Saturday, December 26, 2009

Making Concessions: Up In The Air

There are burdens we all bear, as good donkeys, to get to the bottom of the canyon, or wherever it is we're going. George Clooney raps about the straps of those burdens digging into your shoulders and makes one hell of a case for putting them down in Up In The Air.

I can't say that I've been a Clooney character. I'm not that cool and aloof, though I'd love to be. I have some friends and some family. I'm also a future participant in Hoarders, so all I could do was marvel at his lack of stuff. How do I do that? How do I go to there?

In other respects, though, I really feel his thing. I've dumped out the backpack of my life several times over, only putting back in what I could or wanted to carry, in the precise order that I wanted it. I keep it tight, people-wise. My friends and family are the ones I choose. I'm the dodgeball captain, and I've built an organization that, though not perfect, I can depend on to be how it is.

It's times where I cede that control - for family functions, mostly, holidays, weddings, funerals, etc. - that I feel like I'm on the edge of a seizure. I need that control because I can't find the fragile structure of happiness in others' systems.

This is how I live. This is who I am. I like my blinders, thanks.

Clooney takes his blinders off, stabbing into the dark at a family connection, upsetting his well-worn, well-oiled world. Maybe, he muses, he's not the cat he thought he was. Maybe these people with their lives, commitments and connections have something - know something - he doesn't.

His attempt to be in the middle of the road is his undoing. He's a ditch man. He doesn't play at it. He doesn't slum it on weekends. He's an outsider as much as the off-the-gridders in remote cabins, growing carrots and hunting squirrels.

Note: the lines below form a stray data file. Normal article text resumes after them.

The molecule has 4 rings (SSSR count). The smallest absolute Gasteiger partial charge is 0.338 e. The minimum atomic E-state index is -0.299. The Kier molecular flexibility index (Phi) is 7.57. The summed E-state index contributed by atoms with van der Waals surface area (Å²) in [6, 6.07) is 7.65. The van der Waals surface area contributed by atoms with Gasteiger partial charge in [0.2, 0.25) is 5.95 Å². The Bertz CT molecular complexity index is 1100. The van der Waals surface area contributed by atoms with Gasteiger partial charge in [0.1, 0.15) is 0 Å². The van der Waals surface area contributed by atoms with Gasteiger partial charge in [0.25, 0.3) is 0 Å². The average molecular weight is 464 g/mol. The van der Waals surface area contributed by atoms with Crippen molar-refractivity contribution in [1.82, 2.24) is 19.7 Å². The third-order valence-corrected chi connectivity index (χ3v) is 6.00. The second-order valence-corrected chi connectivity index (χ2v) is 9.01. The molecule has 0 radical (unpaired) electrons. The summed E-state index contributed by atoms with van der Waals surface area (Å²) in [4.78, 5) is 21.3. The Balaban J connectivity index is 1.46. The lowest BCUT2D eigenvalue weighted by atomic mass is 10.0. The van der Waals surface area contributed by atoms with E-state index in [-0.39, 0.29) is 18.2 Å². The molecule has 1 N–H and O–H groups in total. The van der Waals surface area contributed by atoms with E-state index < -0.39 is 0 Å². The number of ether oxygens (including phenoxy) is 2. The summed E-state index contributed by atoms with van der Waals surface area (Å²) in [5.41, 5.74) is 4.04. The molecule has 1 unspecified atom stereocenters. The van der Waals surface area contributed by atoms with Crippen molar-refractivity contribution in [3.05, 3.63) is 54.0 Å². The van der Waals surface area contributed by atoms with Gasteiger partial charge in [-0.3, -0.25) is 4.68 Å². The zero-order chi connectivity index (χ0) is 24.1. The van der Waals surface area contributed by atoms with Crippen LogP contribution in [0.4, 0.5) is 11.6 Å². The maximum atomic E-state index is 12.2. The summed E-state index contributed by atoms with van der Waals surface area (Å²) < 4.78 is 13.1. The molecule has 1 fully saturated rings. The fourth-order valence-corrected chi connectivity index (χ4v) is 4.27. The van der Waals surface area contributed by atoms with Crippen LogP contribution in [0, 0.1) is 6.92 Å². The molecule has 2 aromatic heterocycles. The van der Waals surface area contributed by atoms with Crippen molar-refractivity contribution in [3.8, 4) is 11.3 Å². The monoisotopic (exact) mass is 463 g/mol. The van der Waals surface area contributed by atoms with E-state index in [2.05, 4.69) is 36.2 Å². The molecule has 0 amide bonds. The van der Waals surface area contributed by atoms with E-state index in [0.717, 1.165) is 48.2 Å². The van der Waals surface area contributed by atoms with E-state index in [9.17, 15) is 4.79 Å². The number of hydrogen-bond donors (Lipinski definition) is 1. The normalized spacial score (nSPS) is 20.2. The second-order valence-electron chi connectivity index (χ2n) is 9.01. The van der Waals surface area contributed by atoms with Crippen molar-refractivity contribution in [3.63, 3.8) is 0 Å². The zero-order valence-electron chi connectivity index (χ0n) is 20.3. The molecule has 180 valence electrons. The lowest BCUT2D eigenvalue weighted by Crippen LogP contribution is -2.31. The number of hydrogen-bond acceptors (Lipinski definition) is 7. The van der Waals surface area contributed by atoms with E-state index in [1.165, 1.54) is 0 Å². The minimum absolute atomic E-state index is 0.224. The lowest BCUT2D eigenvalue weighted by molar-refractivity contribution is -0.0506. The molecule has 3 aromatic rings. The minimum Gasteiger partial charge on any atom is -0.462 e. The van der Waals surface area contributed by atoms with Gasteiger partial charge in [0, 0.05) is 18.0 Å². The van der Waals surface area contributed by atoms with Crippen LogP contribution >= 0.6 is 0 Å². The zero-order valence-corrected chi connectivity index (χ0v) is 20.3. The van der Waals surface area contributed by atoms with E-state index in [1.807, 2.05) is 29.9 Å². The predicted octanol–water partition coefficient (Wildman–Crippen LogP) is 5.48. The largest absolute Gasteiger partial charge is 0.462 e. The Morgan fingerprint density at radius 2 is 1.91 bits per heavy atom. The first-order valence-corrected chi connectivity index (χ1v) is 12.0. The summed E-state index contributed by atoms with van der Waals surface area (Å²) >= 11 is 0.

Is it wrong to want to control one's situation? Our are lives so awful if they are not what others expect, but what we have built and planned for, daily, moment on moment?

I suppose a lot of people thrive in the hive, in that effervescent whoosh and random rumble of humanity, of openness. My heart sank into a boiling tar pit when Clooney decided to put down his own backpack of rules, regulations and Gold Club Cards, to chase after what he saw in the possibility of the traditional home.

What Clooney didn't see when he walked away from his itinerant lifestyle was that one burden is no different from any other. Just because you feel the straps digging in from one bag, doesn't mean another bag is any less heavy. There are always other bags. The only way to not carry a life with you is to leave life behind altogether.

I left the theater a little sad, but I'm feeling validated now that I've thought about it. Is the movie good? Yeah, I guess. I can't say I enjoyed it, but it did for me what Inglourious Basterds did some months ago. It made me think because it was thoughtful. It was honest.

Sometimes you need that in a movie, but sometimes you need Crank 2: High Voltage. Being in the midst of my own shaky world, at the old family home this Christmas, I could have used a bit more of the latter.

UITA is all about having dreams, goals and desires. It's about having a plan and a structure, but a structure that you desire, that you can be happy with. Dreams don't need to be grand. I have my dreams, and I'm a happy guy in my little world.

You can't shake off the clothes you were born in as much as you can't shake off the weight of the world. Whatever that world may be.

Dan Majesky is the big boss man of this corner of the internet. He has been devouring popular culture like it's going out of style, and then yelling at people about it, for thirty-one years. Now he's just typing it up and resting his voice.


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